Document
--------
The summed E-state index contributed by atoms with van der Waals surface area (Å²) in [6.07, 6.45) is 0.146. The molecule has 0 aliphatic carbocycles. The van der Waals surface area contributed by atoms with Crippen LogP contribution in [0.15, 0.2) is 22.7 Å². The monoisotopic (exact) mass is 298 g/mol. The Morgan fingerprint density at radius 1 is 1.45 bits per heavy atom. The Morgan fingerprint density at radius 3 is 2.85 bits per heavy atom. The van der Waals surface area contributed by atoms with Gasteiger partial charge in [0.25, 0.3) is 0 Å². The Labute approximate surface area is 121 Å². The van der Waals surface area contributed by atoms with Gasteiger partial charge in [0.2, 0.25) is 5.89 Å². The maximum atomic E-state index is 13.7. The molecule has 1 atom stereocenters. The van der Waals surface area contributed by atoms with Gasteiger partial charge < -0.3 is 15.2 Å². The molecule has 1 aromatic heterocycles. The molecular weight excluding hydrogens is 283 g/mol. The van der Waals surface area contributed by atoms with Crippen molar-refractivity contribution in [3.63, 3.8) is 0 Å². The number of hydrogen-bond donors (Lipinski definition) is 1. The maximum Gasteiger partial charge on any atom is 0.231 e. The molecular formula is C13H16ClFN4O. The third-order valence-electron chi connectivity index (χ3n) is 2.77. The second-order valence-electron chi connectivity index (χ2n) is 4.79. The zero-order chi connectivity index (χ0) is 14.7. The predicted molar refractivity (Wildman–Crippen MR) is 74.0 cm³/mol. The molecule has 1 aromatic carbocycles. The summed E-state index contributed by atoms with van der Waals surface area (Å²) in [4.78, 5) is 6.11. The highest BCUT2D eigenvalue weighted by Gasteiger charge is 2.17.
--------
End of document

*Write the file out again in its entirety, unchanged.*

The summed E-state index contributed by atoms with van der Waals surface area (Å²) in [6.07, 6.45) is 0.146. The molecule has 0 aliphatic carbocycles. The van der Waals surface area contributed by atoms with Crippen LogP contribution in [0.15, 0.2) is 22.7 Å². The monoisotopic (exact) mass is 298 g/mol. The Morgan fingerprint density at radius 1 is 1.45 bits per heavy atom. The Morgan fingerprint density at radius 3 is 2.85 bits per heavy atom. The van der Waals surface area contributed by atoms with Gasteiger partial charge in [0.25, 0.3) is 0 Å². The Labute approximate surface area is 121 Å². The van der Waals surface area contributed by atoms with Gasteiger partial charge in [0.2, 0.25) is 5.89 Å². The maximum atomic E-state index is 13.7. The molecule has 1 atom stereocenters. The van der Waals surface area contributed by atoms with Gasteiger partial charge < -0.3 is 15.2 Å². The molecule has 1 aromatic heterocycles. The molecular weight excluding hydrogens is 283 g/mol. The van der Waals surface area contributed by atoms with Crippen molar-refractivity contribution in [3.63, 3.8) is 0 Å². The number of hydrogen-bond donors (Lipinski definition) is 1. The maximum Gasteiger partial charge on any atom is 0.231 e. The molecular formula is C13H16ClFN4O. The third-order valence-electron chi connectivity index (χ3n) is 2.77. The second-order valence-electron chi connectivity index (χ2n) is 4.79. The zero-order chi connectivity index (χ0) is 14.7. The predicted molar refractivity (Wildman–Crippen MR) is 74.0 cm³/mol. The molecule has 1 aromatic carbocycles. The summed E-state index contributed by atoms with van der Waals surface area (Å²) in [4.78, 5) is 6.11. The highest BCUT2D eigenvalue weighted by Gasteiger charge is 2.17.